Monday, March 18, 2013

Laurel Garver's Professional Poetry


A quick welcome to my guest today, Laurel Garver! I recently had the opportunity to read her collection of poetry that's releasing NOW. 

One word: awesome. 

And so, I invited her here to find a little more about her writing. Who doesn't love getting to the core of what motivates a writer, eh? A quick bio:

Laurel Garver is a magazine editor, poet, and writer of faith-based fiction.  She enjoys quirky independent films, British TV, and geeking out about Harry Potter and Dr. Who. She lives in Philadelphia with her husband and daughter.

Welcome, Laurel! Have some cheese, eh? First off, how did you get started writing poetry? 

In my angst-filled teen years, poetry was a way of channeling negative feelings. But once I began to really study poetry in AP English, I was struck by how it can succinctly communicate the most moving and profound ideas. Poems are too powerful to waste on wallowing—that’s what a journal is for. 

I completely agree. Poetry is awesome! So, where do you find inspiration? 

I’m drawn to the weird and off-kilter—things not usually thought of as poetry fodder, like derelict factories, evil chickens, Goth girls, leash-trained gerbils, pica. There is a certain beauty in weirdness, and it has the power to break through our ordinary ways of thinking and being. I also like to explore those small, pivotal moments when we have glimpses of grace or divine presence acting behind the scenes.

LOL! In high school my friends and I considered "weird" a compliment. ;) So, along those lines, can you tell us the back story behind one of the pieces in your collection?

“Sixth Story” is a piece jam-packed with the beauty of the weird. It’s about an actual suicide attempt on a Christian college campus where I was a student. An attendee had a psychotic episode and was threatening throw herself out an upper floor window to escape snakes she saw pouring out of the walls, bidden forth by demons that resided in the hallway. One group after another tried to talk her down, to no avail. Her rescuer, a sort of Christ-figure in the story, played along with her delusion, saying he’d locked up the snakes in handcuffs and she was now safe. The incident epitomized for me how religious communities often deal poorly with mental illness when what’s most needed is simple loving compassion—a core value religion is supposed to embody.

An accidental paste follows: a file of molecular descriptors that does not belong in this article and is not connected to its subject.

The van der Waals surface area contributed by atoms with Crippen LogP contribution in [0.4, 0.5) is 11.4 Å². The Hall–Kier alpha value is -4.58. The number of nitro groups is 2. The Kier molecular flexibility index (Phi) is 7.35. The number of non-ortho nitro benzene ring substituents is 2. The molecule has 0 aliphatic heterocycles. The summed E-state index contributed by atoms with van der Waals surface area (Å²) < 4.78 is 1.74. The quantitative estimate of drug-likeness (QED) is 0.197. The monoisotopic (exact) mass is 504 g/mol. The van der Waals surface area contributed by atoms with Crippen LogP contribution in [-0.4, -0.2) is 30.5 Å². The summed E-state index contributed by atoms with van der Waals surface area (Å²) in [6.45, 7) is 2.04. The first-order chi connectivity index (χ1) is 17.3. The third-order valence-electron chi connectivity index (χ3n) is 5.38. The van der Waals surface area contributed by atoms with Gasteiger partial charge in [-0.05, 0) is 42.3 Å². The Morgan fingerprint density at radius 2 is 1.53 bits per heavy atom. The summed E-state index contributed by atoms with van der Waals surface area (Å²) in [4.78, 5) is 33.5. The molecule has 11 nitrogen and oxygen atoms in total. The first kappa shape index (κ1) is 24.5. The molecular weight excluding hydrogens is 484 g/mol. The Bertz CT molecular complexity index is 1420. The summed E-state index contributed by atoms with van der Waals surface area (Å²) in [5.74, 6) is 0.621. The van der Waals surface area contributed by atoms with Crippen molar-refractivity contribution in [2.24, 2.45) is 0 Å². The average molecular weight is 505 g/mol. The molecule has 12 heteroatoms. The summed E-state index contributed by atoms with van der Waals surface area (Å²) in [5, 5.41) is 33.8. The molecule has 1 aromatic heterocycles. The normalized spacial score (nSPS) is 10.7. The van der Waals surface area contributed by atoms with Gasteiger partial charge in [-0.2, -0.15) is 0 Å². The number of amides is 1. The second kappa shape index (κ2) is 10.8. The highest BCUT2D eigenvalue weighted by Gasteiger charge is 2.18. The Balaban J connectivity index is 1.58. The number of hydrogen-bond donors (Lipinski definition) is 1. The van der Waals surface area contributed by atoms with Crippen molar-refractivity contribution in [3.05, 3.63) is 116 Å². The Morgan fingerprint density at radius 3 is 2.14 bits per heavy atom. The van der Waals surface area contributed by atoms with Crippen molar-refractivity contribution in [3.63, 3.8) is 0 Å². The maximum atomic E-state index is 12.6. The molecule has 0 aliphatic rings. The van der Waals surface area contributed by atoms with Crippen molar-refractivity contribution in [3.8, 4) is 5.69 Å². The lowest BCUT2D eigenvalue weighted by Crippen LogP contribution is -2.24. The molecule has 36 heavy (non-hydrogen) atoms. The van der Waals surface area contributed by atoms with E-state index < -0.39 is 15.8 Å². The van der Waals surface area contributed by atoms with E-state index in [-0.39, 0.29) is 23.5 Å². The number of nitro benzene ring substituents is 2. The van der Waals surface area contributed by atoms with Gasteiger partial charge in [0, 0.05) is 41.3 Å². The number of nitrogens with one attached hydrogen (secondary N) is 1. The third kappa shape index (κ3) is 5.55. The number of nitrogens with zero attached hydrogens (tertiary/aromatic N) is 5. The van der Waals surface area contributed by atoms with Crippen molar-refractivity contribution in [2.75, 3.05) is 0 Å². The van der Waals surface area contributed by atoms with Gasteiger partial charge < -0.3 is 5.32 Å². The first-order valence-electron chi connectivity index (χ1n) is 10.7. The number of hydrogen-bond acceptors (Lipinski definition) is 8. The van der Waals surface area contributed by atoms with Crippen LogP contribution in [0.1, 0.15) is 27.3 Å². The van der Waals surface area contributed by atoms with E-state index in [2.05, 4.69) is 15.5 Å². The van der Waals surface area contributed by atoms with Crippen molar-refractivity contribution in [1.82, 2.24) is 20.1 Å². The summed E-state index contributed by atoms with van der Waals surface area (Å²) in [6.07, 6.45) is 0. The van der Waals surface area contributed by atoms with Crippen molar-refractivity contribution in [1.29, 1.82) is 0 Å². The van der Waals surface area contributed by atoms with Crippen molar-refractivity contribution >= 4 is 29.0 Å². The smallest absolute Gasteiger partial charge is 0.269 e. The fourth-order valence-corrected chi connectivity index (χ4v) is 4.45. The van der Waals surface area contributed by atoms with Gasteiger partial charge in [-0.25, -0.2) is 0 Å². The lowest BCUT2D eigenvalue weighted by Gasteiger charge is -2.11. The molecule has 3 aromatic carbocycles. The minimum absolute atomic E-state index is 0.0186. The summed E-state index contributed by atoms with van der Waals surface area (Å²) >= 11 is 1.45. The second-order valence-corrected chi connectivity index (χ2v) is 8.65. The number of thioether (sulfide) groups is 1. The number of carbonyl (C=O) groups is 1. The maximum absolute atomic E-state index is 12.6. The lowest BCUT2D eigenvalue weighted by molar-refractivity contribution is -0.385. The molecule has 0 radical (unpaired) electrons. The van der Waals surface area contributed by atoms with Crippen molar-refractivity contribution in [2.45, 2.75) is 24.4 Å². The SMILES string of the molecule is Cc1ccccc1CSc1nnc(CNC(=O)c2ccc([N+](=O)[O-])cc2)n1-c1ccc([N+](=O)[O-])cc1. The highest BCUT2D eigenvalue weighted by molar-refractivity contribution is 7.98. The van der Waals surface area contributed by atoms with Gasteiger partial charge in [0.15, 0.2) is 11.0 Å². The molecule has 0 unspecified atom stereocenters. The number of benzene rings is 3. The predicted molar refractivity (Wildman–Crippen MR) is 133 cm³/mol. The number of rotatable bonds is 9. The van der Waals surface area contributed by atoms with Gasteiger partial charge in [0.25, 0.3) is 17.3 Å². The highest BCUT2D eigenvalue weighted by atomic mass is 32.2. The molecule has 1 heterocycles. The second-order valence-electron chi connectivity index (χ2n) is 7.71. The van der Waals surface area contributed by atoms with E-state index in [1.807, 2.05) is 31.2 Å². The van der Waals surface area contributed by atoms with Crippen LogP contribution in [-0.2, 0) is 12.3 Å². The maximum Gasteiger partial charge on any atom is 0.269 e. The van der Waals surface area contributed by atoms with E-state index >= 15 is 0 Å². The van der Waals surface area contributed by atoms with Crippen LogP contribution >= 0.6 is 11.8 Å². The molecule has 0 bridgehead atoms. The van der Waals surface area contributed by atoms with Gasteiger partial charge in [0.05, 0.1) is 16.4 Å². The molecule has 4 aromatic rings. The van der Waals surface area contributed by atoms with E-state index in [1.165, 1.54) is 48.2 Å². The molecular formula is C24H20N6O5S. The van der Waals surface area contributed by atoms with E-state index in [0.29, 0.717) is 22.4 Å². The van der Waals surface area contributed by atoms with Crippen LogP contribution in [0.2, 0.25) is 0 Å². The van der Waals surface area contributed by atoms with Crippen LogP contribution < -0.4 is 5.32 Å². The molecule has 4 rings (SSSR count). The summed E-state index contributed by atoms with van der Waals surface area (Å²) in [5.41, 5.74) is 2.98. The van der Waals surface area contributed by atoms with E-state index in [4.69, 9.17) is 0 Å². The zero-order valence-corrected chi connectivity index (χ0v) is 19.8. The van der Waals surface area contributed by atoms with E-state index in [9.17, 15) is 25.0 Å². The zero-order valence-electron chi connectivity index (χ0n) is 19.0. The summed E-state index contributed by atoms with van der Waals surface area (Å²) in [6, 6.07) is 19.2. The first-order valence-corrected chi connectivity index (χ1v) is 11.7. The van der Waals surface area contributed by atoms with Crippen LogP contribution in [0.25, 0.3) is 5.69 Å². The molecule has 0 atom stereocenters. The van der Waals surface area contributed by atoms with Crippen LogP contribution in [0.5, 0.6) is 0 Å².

Now that's a story. And now, every writer is influenced by someone else. Who has had the strongest influence on your writing?

Madeleine L’Engle’s work has been the most influential in helping me discover and trust my own voice, and to boldly keep my faith at the center of what I create.

She is amazing. For fun, you’re stranded on a deserted island. What 3 things would you take?

A Swiss Army knife, a water filter and a Bible. I’m sure I could figure out how to write on palm fronds if I weren’t starving and dehydrated (thus the first two tools). And if forced to be a hermit, I’d want to be equipped to get the most spiritual benefit from the experience.

That's entirely too practical. I'd be taking a magical cheese producing machine. (The scientists in my basement are hard at work on that one.) And speaking of cheese, if you could only have one type of cheese for the rest of your life, which one would it be?

It’d be content with an extra-sharp English-made cheddar (though I’d pine for Cotswold).


Mm... Now I'm hungry. Thanks for joining us today, Laurel, and here's wishing you all the success in the world with your wonderful poetry!


This thirty-poem collection is an eclectic mix of light and dark, playful and spiritual, lyric and narrative free verse. In an intricate dance of sound play, it explores how our perceptions shape our interactions with the world. Here child heroes emerge on playgrounds and in chicken coops, teens grapple with grief and taste first love, adults waver between isolation and engaged connection. It is a book about creative life, our capacity to wound and heal, and the unlikely places we find love, beauty, and grace.

Check out her book here

And how about you? What cheese would you choose if you could ONLY have one for the rest of your life?


24 comments:

  1. Loved getting to know Laurel better! I really appreciate those writers who can lace a page in elegant poetry. I've dabbled, but nothing compared to a real poet. Congrats, Laurel!

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    1. Thanks, Sheri. Keep reading, keep dabbling and before you know it, you'll have the poetry bug too. :-)

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  2. Thanks for hosting today, Crystal! I'm running a giveaway of the collection over at my blog, now through April 1 (no fooling), just in time for National Poetry Month.

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    1. Awesome! Wahoo! Nothing is better than free. =)